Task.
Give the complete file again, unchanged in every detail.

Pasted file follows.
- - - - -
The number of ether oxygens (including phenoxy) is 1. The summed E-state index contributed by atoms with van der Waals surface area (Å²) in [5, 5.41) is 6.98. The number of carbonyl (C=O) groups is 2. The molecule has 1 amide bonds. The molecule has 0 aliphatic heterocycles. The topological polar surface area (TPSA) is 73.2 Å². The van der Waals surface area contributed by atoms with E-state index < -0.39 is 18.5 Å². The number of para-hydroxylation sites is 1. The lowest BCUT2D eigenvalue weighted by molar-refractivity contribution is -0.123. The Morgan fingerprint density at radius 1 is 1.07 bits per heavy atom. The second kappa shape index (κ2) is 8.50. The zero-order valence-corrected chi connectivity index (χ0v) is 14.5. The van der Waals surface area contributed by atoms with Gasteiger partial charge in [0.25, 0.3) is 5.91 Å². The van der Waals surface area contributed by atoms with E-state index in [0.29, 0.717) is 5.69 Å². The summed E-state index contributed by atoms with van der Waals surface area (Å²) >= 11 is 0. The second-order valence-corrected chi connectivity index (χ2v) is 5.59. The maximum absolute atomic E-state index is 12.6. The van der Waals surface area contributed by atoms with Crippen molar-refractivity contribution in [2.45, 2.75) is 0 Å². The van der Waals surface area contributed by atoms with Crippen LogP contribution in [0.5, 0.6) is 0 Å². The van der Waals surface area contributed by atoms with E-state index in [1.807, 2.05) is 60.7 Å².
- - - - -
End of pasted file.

The number of ether oxygens (including phenoxy) is 1. The summed E-state index contributed by atoms with van der Waals surface area (Å²) in [5, 5.41) is 6.98. The number of carbonyl (C=O) groups is 2. The molecule has 1 amide bonds. The molecule has 0 aliphatic heterocycles. The topological polar surface area (TPSA) is 73.2 Å². The van der Waals surface area contributed by atoms with E-state index < -0.39 is 18.5 Å². The number of para-hydroxylation sites is 1. The lowest BCUT2D eigenvalue weighted by molar-refractivity contribution is -0.123. The Morgan fingerprint density at radius 1 is 1.07 bits per heavy atom. The second kappa shape index (κ2) is 8.50. The zero-order valence-corrected chi connectivity index (χ0v) is 14.5. The van der Waals surface area contributed by atoms with Gasteiger partial charge in [0.25, 0.3) is 5.91 Å². The van der Waals surface area contributed by atoms with E-state index in [0.29, 0.717) is 5.69 Å². The summed E-state index contributed by atoms with van der Waals surface area (Å²) >= 11 is 0. The second-order valence-corrected chi connectivity index (χ2v) is 5.59. The maximum absolute atomic E-state index is 12.6. The van der Waals surface area contributed by atoms with Crippen molar-refractivity contribution in [2.45, 2.75) is 0 Å². The van der Waals surface area contributed by atoms with Crippen LogP contribution in [0.5, 0.6) is 0 Å². The van der Waals surface area contributed by atoms with E-state index in [1.807, 2.05) is 60.7 Å².